Jasna Tuta and her partner, Rick Page, are self-described sea gypsies, members of the water tribe who cruise the world’s oceans. Their first book, Get Real, Get Gone: How to Become a Modern Sea Gypsy and Sail Away Forever, describes how they adopted the cruising lifestyle, what liveaboard techniques work for them, what you must have, what you can do without, and what to look for when buying a boat for your own cruising adventure. Get Real, Get Gone is a liveaboard how-to book and a good one.

This new book, written by Jasna, is a “why-to” book centered around a single long passage. Why work so hard preparing in the boatyard? (To make sure your stout little home is as dependable as possible.) Why suffer the worst a month-long passage has to offer? (To experience the best a month-long passage can offer.) Why fall in love with the cruising lifestyle at all? (Because of the wonderful people you’ll meet, new and challenging experiences you’ll have, and the deep inner sense of accomplishment and pride that will be yours.)

This book is also a love story. Jasna and Rick have developed a deep relationship that allows them to work together and balance each other through the rough times and the magical moments. Furthermore, they share a love of their lifestyle and their boat, Calypso (a Robert Perry-designed Union Polaris 36 cutter).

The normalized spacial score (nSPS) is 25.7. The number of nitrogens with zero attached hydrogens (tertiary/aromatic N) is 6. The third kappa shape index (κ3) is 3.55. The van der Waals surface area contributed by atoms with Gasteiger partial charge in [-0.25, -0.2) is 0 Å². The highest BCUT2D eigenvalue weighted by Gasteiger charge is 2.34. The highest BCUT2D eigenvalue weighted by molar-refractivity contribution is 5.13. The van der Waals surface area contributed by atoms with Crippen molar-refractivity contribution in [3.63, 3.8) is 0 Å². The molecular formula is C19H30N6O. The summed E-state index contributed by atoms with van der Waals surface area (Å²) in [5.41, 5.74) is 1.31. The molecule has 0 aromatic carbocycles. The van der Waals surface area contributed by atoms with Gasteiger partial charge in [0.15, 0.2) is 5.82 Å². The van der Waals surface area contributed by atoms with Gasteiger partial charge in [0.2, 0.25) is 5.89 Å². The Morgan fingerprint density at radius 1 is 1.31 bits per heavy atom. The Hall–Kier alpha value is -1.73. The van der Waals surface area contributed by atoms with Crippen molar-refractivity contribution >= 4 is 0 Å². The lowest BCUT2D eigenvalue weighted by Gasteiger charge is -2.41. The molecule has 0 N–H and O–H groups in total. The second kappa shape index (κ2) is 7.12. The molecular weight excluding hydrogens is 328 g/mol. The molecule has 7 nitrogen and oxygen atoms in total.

Prior to their South Pacific crossing, Jasna and Rick lived aboard for years, working part of that time to prepare Calypso for whatever that passage might bring. But they had never voyaged so far. As this is Jasna’s first major crossing, she revels in the adventure and shares her sense of wonder. She delights in the simplicity of their lives, the daily sunrises, and each milestone reached, while also dealing with occasional seasickness, the doldrums, and the inevitable equipment breakdowns.

English is a second language for Jasna, who grew up in Slovenia, near the Italian border. There is no indication in Jasna’s book, however, that she is not a native English speaker. I’m impressed anytime someone can pull that off! Granted, Rick served as editor for her book, and as a sailor from Great Britain, he introduces the occasional Briticism, such as whilst and amongst.

I don’t expect that these two will stay in the South Pacific for long. Their travels will lead them onward and more of Jasna’s accounts will surely follow. I’m guessing their trail will eventually take them to the Mediterranean, Slovenia more specifically, where Jasna will make a grand homecoming by sailboat. Before that, she will share many more adventures. I’m counting on it. Keep an eye on jasnatuta.com (choose the English version).

A Drop in the Ocean, by Jasna Tuta (Independently Published, 2018; 192 pages; $12.00 print, $5.99 digital)